Christian Pulisic seems to be the leading contender for this role. He’s fulfilled similar central attacking midfield assignments with the national team before, even if his usual spot at Borussia Dortmund has been on the flanks. Yet as good as he is, he’s only one part of the equation.
Are there enough playmaker types available to Berhalter to build such a role into his default system? You could argue that there’s only one out-and-out #10 on the January camp roster, Chicago Fire youngster Djordje Mihailovic. Though others on that list are certainly capable of doing the job in some form. Perhaps a committee approach is in the coaching staff’s plans, like the center-mid trios we saw plenty of under caretaker coach Dave Sarachan.
Is Pulisic's big move a sign of change/growth on the overseas front?
Pulisic’s record-shattering transfer from Dortmund to Chelsea is already the biggest news of 2019. It’s a huge development for both the player and the wider US soccer scene. Is it a one-off situation reflective of Pulisic’s rare gifts, or a sign of American talent being more respected and valued on the world market?
Your choice probably reflects your general outlook on the overall contemporary landscape. Wealthy Chelsea splashes out gaudy transfer fees and wages. They seem to have acted decisively to head off a bidding war for Pulisic. The 20-year-old is undoubtedly a special player.
That said, the recent flow of US youngsters to Europe has been steady, and promising. It’s not crazy to wonder why others couldn’t follow at least a somewhat similar path to Pulisic, whether they have access to a European Union passport or not. In this regard, the likes of Tyler Adams and Josh Sargent will continue to have plenty of eyes on them in the year ahead, regardless of whether they carry a hefty price tag or not. Which brings us to our final item….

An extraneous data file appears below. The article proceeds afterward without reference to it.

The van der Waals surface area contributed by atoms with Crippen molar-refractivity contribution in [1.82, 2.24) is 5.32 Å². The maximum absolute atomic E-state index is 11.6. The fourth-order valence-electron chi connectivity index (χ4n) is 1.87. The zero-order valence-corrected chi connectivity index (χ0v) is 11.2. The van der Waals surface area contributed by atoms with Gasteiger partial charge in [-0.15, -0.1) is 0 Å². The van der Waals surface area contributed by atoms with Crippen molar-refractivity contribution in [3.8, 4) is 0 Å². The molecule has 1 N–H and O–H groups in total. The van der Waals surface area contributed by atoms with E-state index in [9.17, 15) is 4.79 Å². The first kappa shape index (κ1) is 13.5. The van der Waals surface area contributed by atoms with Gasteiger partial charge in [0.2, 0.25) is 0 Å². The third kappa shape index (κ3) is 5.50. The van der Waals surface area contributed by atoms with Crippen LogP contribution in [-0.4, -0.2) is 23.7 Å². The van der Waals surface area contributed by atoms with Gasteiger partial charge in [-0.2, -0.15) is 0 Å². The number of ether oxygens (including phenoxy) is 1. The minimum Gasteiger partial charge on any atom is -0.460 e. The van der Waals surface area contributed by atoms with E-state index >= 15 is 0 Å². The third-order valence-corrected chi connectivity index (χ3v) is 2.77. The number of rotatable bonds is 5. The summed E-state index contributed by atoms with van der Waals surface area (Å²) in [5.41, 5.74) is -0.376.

Will we see real movement on the training compensation/solidarity payments front?
This is one of the intriguing sidenotes to Pulisic’s transfer. Pundits and advocates for the adoption of the international system in this country have noted that PA Classics, his Pennsylvania youth club, could receive as much as a quarter of a million dollars or thereabouts from the Chelsea transaction if the US followed the FIFA conventions.
This is a complex topic for American soccer and will continue to be. The simple dollar figures involved here focus attention on why that is. It’s tempting to dream big when considering what even a scaled-back version of TC/SP could do for domestic player development.
This year could well give us a watershed moment, like via the DeAndre Yedlin/Crossfire case currently in process at FIFA’s Dispute Resolution Chamber. The MLS Players Union and US Soccer have long opposed TC/SP in this country, citing freedom of movement and a range of other factors, and appear to remain so. MLS commissioner Don Garber has recently revealed a change of heart in his organization, though, which could alter the dynamics.
A compromise solution might take shape as a modified, US-specific form of the practice. Or maybe FIFA’s system will dictate a landmark top-down change. Or they could affirm the validity of the status quo. Safe to say that any news here will be big news in 2019.
More from Charles Boehm:
- The evolution of the MLS coaching carousel
- A look at the 2019 January camp squad
- The difficult road ahead for Gregg Berhalter
- Toronto FC’s arduous 2018
Photo by John Todd - ISIPhotos.com